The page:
Every cloud

Image copyright: Rochelle Wisoff-Fields

Image copyright: Rochelle Wisoff-Fields

The cats have all gone.

A month ago we could walk around the neighbourhood and all sorts of tabbys and moggies would make their lazy ways off doorsteps, from under bushes, from the bonnets of parked cars, come up to us, entwine themselves around our ankles or stretch out on their backs looking for a tickle, a stroke.

Now, they’re gone. We miss them and those short bursts of therapy they offered, those moments when our cares and woes slipped away.

On the other hand, the birds are back, and the dawn chorus is heard once more.

Silver linings, eh?

Written for Rochelle Wisoff-Fields’ weekly 100 word challenge found here.

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The Lesser Gatsby


“Jay,” his mother would say, “We’ve named you, you gotta live up to it.”

His dad would roll him a spliff or two out his very own stash but Jay never did light up. And if you asked him why, he probably wouldn’t be able to tell you.

His teachers would say, “That young Gatsby, shy beyond belief.”

When he grew up and lived in a small suite of rooms his parents rented for him, he would spend most evenings watching television and surrounded by odds and ends from the kitchen – measuring spoons, his frying pans, the can opener; his particular favourite was his egg beater because, as he would have said had he ever been asked, it’s a really non-judgemental piece of equipment and beautifully designed.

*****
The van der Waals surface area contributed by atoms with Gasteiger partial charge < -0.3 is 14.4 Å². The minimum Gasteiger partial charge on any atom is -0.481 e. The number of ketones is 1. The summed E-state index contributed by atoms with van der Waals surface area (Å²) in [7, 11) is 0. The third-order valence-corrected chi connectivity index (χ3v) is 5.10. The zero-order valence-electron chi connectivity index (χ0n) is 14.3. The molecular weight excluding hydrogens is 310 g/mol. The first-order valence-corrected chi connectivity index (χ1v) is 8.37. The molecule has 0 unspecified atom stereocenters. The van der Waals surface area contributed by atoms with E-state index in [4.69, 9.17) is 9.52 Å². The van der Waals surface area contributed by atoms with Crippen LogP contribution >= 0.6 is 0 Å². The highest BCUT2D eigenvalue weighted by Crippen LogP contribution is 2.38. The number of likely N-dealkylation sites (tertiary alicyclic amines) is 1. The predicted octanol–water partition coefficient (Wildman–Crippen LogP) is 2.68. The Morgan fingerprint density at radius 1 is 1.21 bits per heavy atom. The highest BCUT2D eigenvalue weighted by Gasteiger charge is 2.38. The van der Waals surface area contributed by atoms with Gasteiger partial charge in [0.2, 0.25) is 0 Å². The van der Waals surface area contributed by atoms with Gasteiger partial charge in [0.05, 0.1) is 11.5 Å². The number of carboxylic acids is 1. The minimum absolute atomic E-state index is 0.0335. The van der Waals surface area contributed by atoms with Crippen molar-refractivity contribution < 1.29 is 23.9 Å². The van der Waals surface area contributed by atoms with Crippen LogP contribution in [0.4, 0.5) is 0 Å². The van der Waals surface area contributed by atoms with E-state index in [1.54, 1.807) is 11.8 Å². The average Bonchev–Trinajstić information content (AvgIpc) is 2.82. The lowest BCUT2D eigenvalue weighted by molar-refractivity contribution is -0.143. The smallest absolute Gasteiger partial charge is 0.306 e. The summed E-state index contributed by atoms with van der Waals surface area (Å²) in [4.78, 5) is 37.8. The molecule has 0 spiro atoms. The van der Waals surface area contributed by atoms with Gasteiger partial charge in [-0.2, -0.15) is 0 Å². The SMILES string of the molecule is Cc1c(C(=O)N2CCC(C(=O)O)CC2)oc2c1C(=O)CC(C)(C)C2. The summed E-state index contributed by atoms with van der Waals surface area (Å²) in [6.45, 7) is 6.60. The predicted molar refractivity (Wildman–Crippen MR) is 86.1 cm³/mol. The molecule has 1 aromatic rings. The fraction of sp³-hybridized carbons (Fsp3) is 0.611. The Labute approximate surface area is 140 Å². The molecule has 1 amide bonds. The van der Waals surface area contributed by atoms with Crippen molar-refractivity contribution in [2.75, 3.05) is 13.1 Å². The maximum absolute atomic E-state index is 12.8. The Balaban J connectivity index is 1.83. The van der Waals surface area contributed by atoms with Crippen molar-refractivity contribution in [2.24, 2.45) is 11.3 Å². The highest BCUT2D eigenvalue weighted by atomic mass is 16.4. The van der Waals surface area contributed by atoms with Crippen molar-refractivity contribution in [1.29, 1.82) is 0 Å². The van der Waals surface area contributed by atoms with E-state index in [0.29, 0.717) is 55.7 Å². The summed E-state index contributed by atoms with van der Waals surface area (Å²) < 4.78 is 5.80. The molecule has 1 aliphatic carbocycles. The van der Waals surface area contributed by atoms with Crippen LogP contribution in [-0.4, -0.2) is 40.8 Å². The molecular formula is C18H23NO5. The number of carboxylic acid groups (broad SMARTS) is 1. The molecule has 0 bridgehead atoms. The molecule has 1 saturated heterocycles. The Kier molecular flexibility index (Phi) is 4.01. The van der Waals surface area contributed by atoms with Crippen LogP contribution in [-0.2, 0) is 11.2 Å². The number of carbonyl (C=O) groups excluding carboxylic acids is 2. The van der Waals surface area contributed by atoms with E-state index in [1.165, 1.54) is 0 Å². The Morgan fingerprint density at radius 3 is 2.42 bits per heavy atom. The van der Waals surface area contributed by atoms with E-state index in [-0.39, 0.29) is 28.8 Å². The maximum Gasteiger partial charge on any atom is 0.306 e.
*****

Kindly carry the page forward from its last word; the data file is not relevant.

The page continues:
By day Jay worked in a bookshop – it’s what the career adviser at school suggested – stacking books and occasionally behind the till if they were short-staffed and someone needed to make a trip to the lavatory. He enjoyed that with its sense of responsibility and was able to look people in the eye and make small talk and maybe even be cool although he wasn’t that sure of what being cool felt like. Sometimes one of his colleagues would give him an unwanted sandwich which he would then eat back in the storeroom amongst the film-wrapped pallets of books head office had sent.

The shop sold more cookery books than any other shop in the chain.

Every now and then Jay’s life would light up when he won something on the lottery – never big stuff, but always welcome. And those times when he collected his winnings felt like the only time when anyone would smile at him and congratulate saying things like, “Well done,” “You done good,” or “You’re a smart cookie.”

And so he kept on buying the tickets neither realizing nor caring that his chances of winning a big one were very many millions to one.

And possibly because he never did fret over that statistic and possibly because someone somewhere had had enough of sticking pins into a clay doll modeled in his likeness, one rainy December Saturday his numbers came in and he became very rich. Very rich indeed.

He hired a life coach, a fitness instructor, and invested in two years of talking therapy with a gorgeous redhead called Verity and transformed himself into the confident creature we see featured so often in the glossy gossip magazines.

He’s changed his name of course, and the only link with his past is the egg beater hanging next to the wedding pictures.

The motto on his newly commissioned coat of arms reads, “custodi redemptio”.

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Bent, broken and busted